By Jonathan Amos
Science correspondent, BBC News, Kennedy Space Center
The Endeavour shuttle launched from Kennedy Space Center
The US space shuttle has made its final night launch from the Kennedy Space Center in Florida.
The Endeavour orbiter soared into the Florida sky on a 13-day mission to the International Space Station (ISS).
It is delivering a connecting node and a large window module in what will be one of the last ISS assembly flights.
The US space agency (Nasa) plans just four further shuttle missions after this one - and all of them are planned to launch in daylight hours.
The blast-off occurred at 0414 local time (0914 GMT), 24 hours behind schedule. Endeavour should have left Earth on Sunday but was held on the pad because of a thick layer of cloud blanketing Florida's Space Coast.
Monday's weather was much more obliging, and the shuttle's ascent to orbit made for quite a spectacle.
NODE 3 - 'TRANQUILITY'
Key unit connects and helps manage other ISS modules
Multiple docking ports for visiting vehicles or future modules
7m by 4.6m; a mass of 14 tonnes, but will be fitted out in orbit
Sophisticated life support systems will include air cleaning unit
Cupola to be fixed to an Earth-facing port once in orbit
Panoramic views provide ideal control room for robotic arm
Named after Sea of Tranquility, the Apollo 11 landing site
"It lit up the Kennedy Space Center," said shuttle flight director, Mike Leinbach.
"I saw it very clearly through solid rocket booster separation, and then it disappeared behind some clouds and I got kinda disappointed. But then it broke out of those clouds and that's when I was able to see it all the way out to seven minutes in flight. For the last night launch, it treated us well."
Endeavour's mission is an important moment for the European Space Agency's (Esa) contribution to the station project. Both the new modules were manufactured in Italy by Thales Alenia Space.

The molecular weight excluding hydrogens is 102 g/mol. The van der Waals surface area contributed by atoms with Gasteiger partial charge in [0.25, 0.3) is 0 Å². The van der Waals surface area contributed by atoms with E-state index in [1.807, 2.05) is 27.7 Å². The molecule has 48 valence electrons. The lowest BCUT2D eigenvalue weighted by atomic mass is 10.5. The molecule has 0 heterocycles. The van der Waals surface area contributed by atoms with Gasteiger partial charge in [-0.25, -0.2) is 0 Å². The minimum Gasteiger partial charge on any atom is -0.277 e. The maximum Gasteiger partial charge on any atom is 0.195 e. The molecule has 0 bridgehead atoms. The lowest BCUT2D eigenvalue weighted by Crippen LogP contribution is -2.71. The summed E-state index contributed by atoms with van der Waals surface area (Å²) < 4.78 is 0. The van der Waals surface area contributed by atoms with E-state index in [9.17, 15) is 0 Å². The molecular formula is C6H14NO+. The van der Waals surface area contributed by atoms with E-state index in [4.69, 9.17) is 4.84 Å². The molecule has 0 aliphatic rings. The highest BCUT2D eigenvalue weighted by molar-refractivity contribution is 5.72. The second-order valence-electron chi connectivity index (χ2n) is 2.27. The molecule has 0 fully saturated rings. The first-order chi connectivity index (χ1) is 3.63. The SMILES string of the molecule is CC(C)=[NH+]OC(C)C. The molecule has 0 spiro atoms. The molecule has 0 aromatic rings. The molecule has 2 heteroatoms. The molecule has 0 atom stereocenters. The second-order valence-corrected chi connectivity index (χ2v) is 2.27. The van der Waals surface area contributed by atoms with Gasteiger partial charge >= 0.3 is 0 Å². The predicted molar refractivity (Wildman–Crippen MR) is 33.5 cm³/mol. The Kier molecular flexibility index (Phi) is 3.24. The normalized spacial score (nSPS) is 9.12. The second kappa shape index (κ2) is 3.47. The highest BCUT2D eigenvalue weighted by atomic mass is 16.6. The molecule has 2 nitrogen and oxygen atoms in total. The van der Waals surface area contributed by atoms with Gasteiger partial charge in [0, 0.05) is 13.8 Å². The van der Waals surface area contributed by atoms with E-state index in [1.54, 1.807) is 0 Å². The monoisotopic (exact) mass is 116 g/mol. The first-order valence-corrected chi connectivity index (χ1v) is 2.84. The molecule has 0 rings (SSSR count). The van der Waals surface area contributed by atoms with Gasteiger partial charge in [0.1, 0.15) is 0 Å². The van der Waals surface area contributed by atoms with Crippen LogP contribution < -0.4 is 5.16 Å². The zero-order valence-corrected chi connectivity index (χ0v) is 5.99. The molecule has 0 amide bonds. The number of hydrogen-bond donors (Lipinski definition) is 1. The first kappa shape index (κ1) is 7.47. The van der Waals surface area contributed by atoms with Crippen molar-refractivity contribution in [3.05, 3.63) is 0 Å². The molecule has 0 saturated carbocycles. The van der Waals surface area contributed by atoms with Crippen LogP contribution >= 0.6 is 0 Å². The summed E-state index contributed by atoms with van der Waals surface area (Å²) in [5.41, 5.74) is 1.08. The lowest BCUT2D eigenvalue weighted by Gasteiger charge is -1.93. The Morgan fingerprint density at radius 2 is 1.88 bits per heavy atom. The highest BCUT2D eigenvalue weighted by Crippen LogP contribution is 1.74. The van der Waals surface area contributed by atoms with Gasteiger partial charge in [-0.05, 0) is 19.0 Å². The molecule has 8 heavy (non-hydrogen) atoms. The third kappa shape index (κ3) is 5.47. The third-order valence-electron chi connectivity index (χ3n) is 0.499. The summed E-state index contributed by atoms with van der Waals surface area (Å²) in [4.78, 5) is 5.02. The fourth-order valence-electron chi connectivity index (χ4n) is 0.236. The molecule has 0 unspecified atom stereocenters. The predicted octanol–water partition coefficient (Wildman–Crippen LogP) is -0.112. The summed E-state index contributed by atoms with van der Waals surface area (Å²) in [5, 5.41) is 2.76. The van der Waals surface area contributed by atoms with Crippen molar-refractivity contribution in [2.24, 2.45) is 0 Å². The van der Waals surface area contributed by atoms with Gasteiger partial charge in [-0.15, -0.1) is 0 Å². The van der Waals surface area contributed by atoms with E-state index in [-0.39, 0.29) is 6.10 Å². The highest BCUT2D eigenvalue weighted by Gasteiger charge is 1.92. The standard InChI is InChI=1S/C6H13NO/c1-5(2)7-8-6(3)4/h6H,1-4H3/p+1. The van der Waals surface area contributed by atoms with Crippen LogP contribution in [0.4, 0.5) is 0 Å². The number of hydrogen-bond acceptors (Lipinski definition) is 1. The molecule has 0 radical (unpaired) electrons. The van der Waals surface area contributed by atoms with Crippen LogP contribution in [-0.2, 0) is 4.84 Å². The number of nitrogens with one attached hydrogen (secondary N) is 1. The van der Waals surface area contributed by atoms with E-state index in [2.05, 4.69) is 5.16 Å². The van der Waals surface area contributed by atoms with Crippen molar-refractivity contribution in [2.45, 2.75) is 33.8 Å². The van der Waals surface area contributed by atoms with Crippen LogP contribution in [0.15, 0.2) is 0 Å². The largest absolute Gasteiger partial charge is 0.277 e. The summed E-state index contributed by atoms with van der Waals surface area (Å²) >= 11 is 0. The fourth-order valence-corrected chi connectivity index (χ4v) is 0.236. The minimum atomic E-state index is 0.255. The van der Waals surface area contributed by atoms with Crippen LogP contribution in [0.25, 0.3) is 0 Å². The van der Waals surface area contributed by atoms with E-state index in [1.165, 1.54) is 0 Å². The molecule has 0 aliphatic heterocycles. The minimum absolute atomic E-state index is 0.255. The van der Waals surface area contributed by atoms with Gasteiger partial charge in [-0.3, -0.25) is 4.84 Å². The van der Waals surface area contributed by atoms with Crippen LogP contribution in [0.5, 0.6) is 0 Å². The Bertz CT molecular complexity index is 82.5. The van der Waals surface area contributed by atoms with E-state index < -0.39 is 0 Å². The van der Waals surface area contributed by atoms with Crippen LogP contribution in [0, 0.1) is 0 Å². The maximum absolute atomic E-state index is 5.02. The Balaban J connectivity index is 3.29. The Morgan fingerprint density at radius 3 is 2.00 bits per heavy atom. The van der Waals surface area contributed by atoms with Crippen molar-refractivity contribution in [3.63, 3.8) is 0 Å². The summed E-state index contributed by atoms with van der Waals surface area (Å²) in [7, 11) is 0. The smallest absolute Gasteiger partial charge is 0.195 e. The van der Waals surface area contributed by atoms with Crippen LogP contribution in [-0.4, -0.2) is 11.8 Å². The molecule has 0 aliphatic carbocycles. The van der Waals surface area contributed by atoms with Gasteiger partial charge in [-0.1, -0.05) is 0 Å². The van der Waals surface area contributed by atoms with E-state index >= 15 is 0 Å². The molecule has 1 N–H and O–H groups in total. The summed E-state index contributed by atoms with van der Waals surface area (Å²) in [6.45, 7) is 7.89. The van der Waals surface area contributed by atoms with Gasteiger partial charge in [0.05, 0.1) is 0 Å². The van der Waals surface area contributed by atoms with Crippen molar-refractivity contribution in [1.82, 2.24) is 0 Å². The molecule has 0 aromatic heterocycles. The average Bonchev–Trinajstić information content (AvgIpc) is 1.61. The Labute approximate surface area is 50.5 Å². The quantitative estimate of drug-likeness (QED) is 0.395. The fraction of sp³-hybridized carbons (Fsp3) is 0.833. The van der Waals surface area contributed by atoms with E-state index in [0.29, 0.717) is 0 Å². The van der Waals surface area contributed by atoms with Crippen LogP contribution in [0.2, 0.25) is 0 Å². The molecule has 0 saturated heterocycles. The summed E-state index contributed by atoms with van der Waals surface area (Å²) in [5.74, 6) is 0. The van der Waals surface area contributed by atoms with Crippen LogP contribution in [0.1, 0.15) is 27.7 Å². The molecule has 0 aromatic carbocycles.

Node 3, also known as Tranquility, will house the station's core life-support systems.
It will also store a treadmill the crew must use regularly to exercise their bodies and maintain bone density.
One of the risks of living in microgravity conditions is that bones tend to lose strength over time.
The Cupola is an observation tower that will be used to control robots working on the exterior of the platform.
It is constructed in the shape of a dome, with six trapezoidal side windows and a circular top window of a little under 80cm, making it the largest window ever built for space.
The Cupola is travelling into orbit attached to the end cone of Node 3 but once in orbit will be transferred to a berthing point that looks straight down to Earth.
The spectacular views from the Cupola mean it is likely to become a popular place on the station for astronauts to relax.
Esa's project manager on Node 3 and the Cupola, Philippe Deloo, told the BBC: "I heard that on orbit the most favourite past-time of the crew when they're off duty is to watch out the window and look at Earth.
"The psychological effect of being able to look outside, to look at the Mother Earth, is something that has long been put forward as an argument to have windows on the station."
Endeavour's crew is commanded by George Zamka, a colonel in the US Marine Corps, and includes the British-born mission specialist Nicholas Patrick.
Dr Patrick will conduct the three spacewalks to install the two modules with colleague Bob Behnken.
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